Do take a look at this first issue online and also notice the upcoming articles page. This is sure to be a successful venture.

15 February 2008

Chicago 2008: Breakfast with experts

The 28th IAJGS International Conference on Jewish Genealogy (Chicago, August 17-22) has announced this year's Breakfast with the Experts. This year's Q&A format will cover beginners, Chicago resources, JRI-Poland, Sephardic research, the 2009 Philadelphia event, International Tracing Service, Polish document translation and - for the first time - blogging.

I've been invited to lead the Thursday morning Blogs Q&A session (see below), and hope to meet many Tracing the Tribe readers at the breakfast and during the conference week.

The conference website does not yet offer speaker bios, so here's some very limited information for each breakfast leader. Seating is limited; early registration is recommended.

Monday, August 18
Beginners Q&A: Nancy Levin Arbeiter CG is a full-time professional genealogist specializing in Jewish family history research and has taught the beginner's workshop at many annual conferences.

Chicago Resources Q&A: Mike Karsen is JGS of Illinois president, author of the Chicagoland Jewish Resources guide, and a professional genealogy speaker, instructor and researcher.

Tuesday, August 19
JRI-Poland Q&A: Mike Halpern is a JRI-Poland Executive Committee member, BIALYGen founder/coordinator responsible for indexing Galician and Bialystok area records and JGS of Greater Philadelphia past president.

Sephardic Research Q&A: Jeff Malka is a luminary and pioneer of Sephardic genealogy, award-winning author, creator of JewishGen's SephardicSIG and of SephardicGen.com

Wednesday, August 20
Philadelphia 2009 Conference Q&A: Fred Blum is president of the JGS of Greater Philadelphia, which will co-host the 29th IAJGS International Conference of Jewish Genealogy (August 2-7, 2009).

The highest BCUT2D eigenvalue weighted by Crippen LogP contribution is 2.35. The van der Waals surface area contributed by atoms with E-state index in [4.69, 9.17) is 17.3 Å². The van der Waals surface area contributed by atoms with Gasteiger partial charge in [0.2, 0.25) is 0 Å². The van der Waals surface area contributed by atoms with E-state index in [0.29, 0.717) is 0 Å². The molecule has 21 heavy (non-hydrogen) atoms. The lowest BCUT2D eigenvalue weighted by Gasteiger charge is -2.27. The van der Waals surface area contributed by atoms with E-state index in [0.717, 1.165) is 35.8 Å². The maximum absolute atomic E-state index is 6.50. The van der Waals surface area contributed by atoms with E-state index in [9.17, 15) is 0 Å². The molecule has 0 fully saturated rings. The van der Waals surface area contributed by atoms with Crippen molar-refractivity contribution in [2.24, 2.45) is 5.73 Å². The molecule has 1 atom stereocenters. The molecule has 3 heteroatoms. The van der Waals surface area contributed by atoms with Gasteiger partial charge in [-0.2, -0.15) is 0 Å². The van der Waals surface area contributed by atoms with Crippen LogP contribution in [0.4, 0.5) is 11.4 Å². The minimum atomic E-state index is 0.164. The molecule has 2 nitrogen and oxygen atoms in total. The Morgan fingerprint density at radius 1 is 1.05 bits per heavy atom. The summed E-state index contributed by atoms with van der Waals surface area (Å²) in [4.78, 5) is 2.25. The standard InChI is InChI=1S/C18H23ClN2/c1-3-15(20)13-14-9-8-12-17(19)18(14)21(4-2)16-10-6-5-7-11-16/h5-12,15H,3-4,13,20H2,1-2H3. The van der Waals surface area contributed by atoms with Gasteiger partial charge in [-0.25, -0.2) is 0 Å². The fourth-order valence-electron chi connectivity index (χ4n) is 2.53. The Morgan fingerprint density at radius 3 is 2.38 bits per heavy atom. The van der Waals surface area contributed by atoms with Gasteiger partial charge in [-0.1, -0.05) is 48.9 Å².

International Tracing Service Q&A: Gary Mokotoff has a strong interest in Holocaust research and heads Avotaynu, publisher of essential Jewish genealogical reference works.

Thursday, August 21
Translating Polish Documents Q&A: Judy Frazin is the former president of the JGS of Illinois, and author of a popular guide to 19th-century Polish-language civil registration documents.

Blogs Q&A: Schelly Talalay Dardashti focuses on Jewish genealogy as researcher, journalist, online instructor, speaker and blogger.

To register for the conference, hotel, special interest group lunches and expert breakfasts, click here. Breakfasts run from 7-8am; the fee is $29 and a kosher option is available. Scheduled conference programming begins following breakfast.

Best of the Best - iGENE awards for 2007

Jasia of Creative Gene has set the topic for the next Carnival of Genealogy.

It is time for The Best of The Best! It's Academy awards time - time for the Academy of Genealogy and Family History (AGFH). All genea-historian bloggers who participate in this event will become AGFH founding members.

We are asked to nominate our best blog posts of 2007 in the following categories:


Unfortunately, I have not made the leap into utilizing images on Tracing the Tribe. I hope to do that in the near future.


Two family stories share equal honors for this: The Story of Little Grandma and Nane-jan covering two countries, two historical periods, and two strong women who lived in interesting times. For best action screen play, here's the run-away winner: A shtetl fashion statement.


These two certainly sum up memories of a time and place, backed by records. Combining both would cover many angles of a good documentary: Remembering the Mountains and Hooked on Maps


Tracing information on Uncle Hatzkell: Ancestry's Passport Database


Since there's no category this year for animated (read animals!) entries - and it isn't often animals figure in our genealogical quests - here are two:
For full-length animated comedy, here's a real turkey:
Thanksgiving, Persian-style. In the theoretical animated wolves category, this overcomes the rest of the pack: Uphill in the snow - both ways

A river of pickle juice?

There are all kinds of pickles, but my favorite is a crisp full-sour - no wimpy half-sours. Bowls of these green gourmet delicacies should appear on the table of all self-respecting delis as soon as diners sit down. The cole slaw provided is just filler!

The Bowery Boys is a blog about New York, covering myriad issues, and a just-posted entry focuses on the Lower East Side's pickle civil war. This one wasn't in our history texts - I might have paid more attention if it had been included.

It offers a glimpse (and even a silent film) of those old days and the environment surrounding our immigrant ancestors in their crowded neighborhoods and, of course, the genealogy of Guss' Pickles.

Pickles were a popular snack in New York as far back as Dutch New Amsterdam. They're New York's first portable food -- long before the knish and the hot dog -- and fairly easy to produce.